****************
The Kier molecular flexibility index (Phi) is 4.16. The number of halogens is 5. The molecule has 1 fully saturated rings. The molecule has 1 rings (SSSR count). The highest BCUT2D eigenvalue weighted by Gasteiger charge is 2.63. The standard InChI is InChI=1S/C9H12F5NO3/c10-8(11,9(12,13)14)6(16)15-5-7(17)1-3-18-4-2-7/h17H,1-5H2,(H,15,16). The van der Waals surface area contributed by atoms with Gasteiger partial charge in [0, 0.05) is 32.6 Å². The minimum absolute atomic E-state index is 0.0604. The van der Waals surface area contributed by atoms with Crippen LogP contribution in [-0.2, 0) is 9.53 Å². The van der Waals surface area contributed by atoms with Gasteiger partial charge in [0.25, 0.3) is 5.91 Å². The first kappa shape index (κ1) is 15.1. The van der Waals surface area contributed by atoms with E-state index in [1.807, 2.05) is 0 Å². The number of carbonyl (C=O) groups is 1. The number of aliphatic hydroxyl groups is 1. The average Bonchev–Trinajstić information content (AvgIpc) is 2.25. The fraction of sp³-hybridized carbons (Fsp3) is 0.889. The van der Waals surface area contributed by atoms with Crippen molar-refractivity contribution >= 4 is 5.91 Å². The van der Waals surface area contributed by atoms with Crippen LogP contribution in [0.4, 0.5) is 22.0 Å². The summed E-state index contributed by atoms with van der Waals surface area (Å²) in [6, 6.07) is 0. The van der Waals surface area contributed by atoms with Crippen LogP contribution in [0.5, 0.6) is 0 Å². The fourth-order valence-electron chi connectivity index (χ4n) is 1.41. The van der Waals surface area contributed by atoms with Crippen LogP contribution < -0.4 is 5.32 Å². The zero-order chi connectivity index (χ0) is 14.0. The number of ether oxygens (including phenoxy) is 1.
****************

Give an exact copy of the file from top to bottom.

The Kier molecular flexibility index (Phi) is 4.16. The number of halogens is 5. The molecule has 1 fully saturated rings. The molecule has 1 rings (SSSR count). The highest BCUT2D eigenvalue weighted by Gasteiger charge is 2.63. The standard InChI is InChI=1S/C9H12F5NO3/c10-8(11,9(12,13)14)6(16)15-5-7(17)1-3-18-4-2-7/h17H,1-5H2,(H,15,16). The van der Waals surface area contributed by atoms with Gasteiger partial charge in [0, 0.05) is 32.6 Å². The minimum absolute atomic E-state index is 0.0604. The van der Waals surface area contributed by atoms with Crippen LogP contribution in [-0.2, 0) is 9.53 Å². The van der Waals surface area contributed by atoms with Gasteiger partial charge in [0.25, 0.3) is 5.91 Å². The first kappa shape index (κ1) is 15.1. The van der Waals surface area contributed by atoms with E-state index in [1.807, 2.05) is 0 Å². The number of carbonyl (C=O) groups is 1. The number of aliphatic hydroxyl groups is 1. The average Bonchev–Trinajstić information content (AvgIpc) is 2.25. The fraction of sp³-hybridized carbons (Fsp3) is 0.889. The van der Waals surface area contributed by atoms with Crippen molar-refractivity contribution >= 4 is 5.91 Å². The van der Waals surface area contributed by atoms with Crippen LogP contribution in [0.4, 0.5) is 22.0 Å². The summed E-state index contributed by atoms with van der Waals surface area (Å²) in [6, 6.07) is 0. The van der Waals surface area contributed by atoms with Crippen LogP contribution in [0.5, 0.6) is 0 Å². The fourth-order valence-electron chi connectivity index (χ4n) is 1.41. The van der Waals surface area contributed by atoms with Crippen LogP contribution < -0.4 is 5.32 Å². The zero-order chi connectivity index (χ0) is 14.0. The number of ether oxygens (including phenoxy) is 1.